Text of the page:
Words are Containers

“Handle them carefully, for words have more power than atom bombs.”

The following list began one recent evening as I was praying. I asked the Lord, “Would you please speak to me?”

I expected a conversation, perhaps a few sentences or so,  but He simply said, “Word.”

And then He began speaking this list, showing me mental images of what each one indicates. I put off writing it up for a few days, then finally went to the computer and began.

As I typed, word after word came to mind, even just now as I thought I was about through. Words are:

Containers      Explainers     Definers     Descriptors     Expressors
Impressors      Stressors     Reminders    Triggers     Tools    Equipment
Weapons     Armor     Creators    Destroyers     Healers   Deliverers
Revealers      Directors     Commanders     Preventers     Protectors
Comforters      Empowerers     Teachers     Trainers     Restrainers
Discipliners      Punishers     Confusers     Illustrators     Distributors
Distracters     Deceivers     Changers     Carriers     Manipulators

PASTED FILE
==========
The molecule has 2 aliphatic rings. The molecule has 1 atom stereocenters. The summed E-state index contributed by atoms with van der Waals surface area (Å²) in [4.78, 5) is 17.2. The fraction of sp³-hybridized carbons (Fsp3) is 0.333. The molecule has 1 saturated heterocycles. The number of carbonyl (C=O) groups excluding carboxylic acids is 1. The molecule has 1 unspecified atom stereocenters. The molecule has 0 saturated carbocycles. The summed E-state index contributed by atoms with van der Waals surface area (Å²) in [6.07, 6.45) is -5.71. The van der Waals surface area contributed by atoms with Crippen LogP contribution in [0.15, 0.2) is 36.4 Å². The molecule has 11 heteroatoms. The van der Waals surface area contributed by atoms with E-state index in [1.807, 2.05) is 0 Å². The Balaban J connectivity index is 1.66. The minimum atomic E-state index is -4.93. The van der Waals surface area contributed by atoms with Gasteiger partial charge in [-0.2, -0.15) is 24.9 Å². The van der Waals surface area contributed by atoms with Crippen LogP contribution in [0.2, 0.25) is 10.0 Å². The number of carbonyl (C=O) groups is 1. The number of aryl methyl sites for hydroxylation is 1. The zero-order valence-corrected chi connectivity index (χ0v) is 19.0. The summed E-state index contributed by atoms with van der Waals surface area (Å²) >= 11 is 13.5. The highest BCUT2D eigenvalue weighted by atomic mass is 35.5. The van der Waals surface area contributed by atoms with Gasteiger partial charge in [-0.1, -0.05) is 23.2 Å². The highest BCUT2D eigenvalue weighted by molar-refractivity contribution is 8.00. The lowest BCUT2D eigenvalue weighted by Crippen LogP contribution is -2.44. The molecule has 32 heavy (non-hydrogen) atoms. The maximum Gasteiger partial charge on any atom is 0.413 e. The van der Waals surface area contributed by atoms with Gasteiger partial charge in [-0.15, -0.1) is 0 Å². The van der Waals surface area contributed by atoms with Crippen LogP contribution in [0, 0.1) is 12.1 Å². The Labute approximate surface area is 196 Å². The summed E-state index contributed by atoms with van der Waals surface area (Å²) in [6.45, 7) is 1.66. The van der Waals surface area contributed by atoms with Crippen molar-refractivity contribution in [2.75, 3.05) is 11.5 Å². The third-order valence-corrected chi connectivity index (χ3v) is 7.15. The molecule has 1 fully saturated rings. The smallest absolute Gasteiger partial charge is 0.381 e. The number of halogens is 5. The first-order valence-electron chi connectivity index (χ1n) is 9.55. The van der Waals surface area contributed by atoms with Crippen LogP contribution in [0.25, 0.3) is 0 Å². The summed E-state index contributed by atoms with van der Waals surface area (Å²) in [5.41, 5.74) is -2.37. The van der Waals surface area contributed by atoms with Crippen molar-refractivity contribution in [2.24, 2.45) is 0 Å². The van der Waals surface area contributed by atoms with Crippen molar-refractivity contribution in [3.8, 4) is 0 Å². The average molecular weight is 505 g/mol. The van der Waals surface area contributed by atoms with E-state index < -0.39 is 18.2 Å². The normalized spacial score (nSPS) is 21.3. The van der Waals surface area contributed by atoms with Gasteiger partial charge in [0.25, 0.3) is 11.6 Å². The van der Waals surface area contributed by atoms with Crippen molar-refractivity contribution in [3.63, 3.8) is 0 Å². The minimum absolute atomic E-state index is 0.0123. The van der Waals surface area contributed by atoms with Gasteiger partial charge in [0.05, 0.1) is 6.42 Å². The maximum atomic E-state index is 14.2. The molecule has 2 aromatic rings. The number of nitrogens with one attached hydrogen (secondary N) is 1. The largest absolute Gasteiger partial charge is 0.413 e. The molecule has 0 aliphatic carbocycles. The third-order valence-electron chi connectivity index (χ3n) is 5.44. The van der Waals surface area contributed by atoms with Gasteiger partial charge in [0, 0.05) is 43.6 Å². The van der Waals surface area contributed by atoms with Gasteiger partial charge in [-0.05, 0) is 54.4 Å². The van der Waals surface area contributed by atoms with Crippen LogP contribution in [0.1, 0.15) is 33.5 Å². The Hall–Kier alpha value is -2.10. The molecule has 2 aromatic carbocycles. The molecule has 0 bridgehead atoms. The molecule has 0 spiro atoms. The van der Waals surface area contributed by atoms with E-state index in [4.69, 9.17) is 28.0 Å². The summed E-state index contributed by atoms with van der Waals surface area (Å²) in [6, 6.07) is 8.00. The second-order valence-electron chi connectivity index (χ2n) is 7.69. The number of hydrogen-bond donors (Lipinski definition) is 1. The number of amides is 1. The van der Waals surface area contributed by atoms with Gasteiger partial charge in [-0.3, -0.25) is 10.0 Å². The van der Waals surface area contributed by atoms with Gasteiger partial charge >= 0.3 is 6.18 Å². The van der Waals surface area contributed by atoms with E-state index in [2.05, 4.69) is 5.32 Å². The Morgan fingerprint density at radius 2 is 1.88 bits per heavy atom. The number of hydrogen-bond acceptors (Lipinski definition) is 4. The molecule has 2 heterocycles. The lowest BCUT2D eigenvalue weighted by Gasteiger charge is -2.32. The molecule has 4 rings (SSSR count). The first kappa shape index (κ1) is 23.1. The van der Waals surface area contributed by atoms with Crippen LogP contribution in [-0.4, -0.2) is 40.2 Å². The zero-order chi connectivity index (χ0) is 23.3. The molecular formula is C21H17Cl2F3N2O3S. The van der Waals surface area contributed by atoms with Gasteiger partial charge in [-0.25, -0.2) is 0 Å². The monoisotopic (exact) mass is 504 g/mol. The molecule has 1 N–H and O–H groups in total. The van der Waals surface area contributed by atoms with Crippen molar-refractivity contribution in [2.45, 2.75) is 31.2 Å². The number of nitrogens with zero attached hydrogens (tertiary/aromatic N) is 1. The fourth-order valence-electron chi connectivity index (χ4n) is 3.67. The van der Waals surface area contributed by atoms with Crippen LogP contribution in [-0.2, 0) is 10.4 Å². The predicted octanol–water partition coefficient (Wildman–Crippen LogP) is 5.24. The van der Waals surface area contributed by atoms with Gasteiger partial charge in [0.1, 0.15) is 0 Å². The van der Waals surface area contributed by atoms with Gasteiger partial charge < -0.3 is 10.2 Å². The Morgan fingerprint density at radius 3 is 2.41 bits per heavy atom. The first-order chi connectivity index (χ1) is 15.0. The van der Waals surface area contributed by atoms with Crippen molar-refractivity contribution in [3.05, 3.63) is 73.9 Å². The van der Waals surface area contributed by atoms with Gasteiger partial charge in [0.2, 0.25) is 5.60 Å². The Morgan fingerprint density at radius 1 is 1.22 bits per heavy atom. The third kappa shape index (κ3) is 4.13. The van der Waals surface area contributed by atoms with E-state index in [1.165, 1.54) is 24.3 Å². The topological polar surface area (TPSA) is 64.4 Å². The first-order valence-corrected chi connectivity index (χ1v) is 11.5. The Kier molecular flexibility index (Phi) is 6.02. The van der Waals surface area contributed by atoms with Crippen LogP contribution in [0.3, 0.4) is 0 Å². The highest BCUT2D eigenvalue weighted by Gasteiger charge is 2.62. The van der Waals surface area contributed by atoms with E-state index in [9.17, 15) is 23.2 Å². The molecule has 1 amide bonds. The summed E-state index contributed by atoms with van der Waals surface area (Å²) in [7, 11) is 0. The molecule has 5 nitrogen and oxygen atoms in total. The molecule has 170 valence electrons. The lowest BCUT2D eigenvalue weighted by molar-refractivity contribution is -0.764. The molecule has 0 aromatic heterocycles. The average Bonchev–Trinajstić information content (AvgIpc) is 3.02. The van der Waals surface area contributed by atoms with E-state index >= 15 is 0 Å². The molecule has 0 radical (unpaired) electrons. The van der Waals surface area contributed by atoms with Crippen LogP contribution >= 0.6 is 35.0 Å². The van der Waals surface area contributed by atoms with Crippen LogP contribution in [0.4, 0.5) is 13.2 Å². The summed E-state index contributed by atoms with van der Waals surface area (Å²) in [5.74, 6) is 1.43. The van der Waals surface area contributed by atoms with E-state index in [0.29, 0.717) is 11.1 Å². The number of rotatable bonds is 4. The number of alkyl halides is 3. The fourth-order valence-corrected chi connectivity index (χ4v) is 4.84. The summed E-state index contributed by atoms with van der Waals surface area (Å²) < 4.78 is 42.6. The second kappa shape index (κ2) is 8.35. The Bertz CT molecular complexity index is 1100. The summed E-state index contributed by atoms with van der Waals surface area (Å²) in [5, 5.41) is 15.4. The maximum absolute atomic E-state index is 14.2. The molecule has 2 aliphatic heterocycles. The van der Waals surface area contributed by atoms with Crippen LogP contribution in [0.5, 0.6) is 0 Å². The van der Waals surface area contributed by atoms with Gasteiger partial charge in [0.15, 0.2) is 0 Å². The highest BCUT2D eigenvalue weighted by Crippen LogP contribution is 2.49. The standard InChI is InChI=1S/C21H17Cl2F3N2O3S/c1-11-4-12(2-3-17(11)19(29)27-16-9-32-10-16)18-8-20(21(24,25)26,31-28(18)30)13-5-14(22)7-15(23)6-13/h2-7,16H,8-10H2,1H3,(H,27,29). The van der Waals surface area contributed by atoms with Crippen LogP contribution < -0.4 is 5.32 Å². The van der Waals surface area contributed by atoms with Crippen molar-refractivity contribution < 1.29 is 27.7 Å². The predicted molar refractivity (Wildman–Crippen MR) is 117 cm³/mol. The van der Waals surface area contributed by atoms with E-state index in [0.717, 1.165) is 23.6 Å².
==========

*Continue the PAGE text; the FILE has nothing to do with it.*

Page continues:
Stitchers     Connectors      Planters     Disguisers    Separators

You can probably come up with a few more.

Words are important. The way we use words is important. The unspoken words too, those non-verbal, physical expressions we use when speaking, are also important. Shrugs, frowns, smiles, leers, raised eyebrows, smirks, wrinkled noses, for instance, can add emotion, emphasize or negate what we are stating.

Why? Why are words so important?

Remember Genesis chapter 1? God created everything that exists and He used words to do it.

“And God commanded, Be, Light.” (Genesis 1:3, literal from Hebrew)

“Death and life are in the power of the tongue.” (Proverbs 18:21)

Words contain power, not just God’s words, even our own words. I think we need to be more thoughtful, more careful, the way we fling words around.

5 thoughts on “Words are Containers

  1. Choosing words carefully is even more important in these days of electronic communications. Without the audio we easily miss/misinterpret the verbal cues as to if something is being said sarcastically or with bitter intent. Authors are good at this, words are their building materials, but non-authors frequently post the wrong intent by not re-reading before hitting “Send” to see if their words could be misunderstood.

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    • Agree, agree, agree. In the 1970’s I taught a Bible college class humorously titled, “Teaching Teachers How to Teach.” We covered a variety of verbal and non-verbal communications but even then I had to define sarcasm or irony. Wow, it’s so much worse these days. Thanks for the comment.

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